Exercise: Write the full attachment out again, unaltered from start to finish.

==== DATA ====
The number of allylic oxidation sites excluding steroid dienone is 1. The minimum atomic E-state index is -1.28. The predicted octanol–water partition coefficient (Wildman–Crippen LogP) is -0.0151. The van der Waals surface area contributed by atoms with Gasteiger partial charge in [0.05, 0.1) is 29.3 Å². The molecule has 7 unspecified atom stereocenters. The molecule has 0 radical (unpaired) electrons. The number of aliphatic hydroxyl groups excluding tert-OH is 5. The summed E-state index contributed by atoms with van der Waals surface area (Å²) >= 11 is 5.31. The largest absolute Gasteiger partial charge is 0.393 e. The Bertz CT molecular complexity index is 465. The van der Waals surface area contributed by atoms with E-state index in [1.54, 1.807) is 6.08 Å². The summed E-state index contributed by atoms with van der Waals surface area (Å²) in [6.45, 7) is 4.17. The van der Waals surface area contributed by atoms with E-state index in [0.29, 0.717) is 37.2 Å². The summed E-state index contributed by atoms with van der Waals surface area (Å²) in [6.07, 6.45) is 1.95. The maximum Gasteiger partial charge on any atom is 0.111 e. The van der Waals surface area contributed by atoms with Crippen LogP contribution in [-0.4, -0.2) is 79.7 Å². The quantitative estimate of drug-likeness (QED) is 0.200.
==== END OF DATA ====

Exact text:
The number of allylic oxidation sites excluding steroid dienone is 1. The minimum atomic E-state index is -1.28. The predicted octanol–water partition coefficient (Wildman–Crippen LogP) is -0.0151. The van der Waals surface area contributed by atoms with Gasteiger partial charge in [0.05, 0.1) is 29.3 Å². The molecule has 7 unspecified atom stereocenters. The molecule has 0 radical (unpaired) electrons. The number of aliphatic hydroxyl groups excluding tert-OH is 5. The summed E-state index contributed by atoms with van der Waals surface area (Å²) >= 11 is 5.31. The largest absolute Gasteiger partial charge is 0.393 e. The Bertz CT molecular complexity index is 465. The van der Waals surface area contributed by atoms with E-state index in [1.54, 1.807) is 6.08 Å². The summed E-state index contributed by atoms with van der Waals surface area (Å²) in [6.45, 7) is 4.17. The van der Waals surface area contributed by atoms with E-state index in [0.29, 0.717) is 37.2 Å². The summed E-state index contributed by atoms with van der Waals surface area (Å²) in [6.07, 6.45) is 1.95. The maximum Gasteiger partial charge on any atom is 0.111 e. The van der Waals surface area contributed by atoms with Crippen LogP contribution in [-0.4, -0.2) is 79.7 Å². The quantitative estimate of drug-likeness (QED) is 0.200.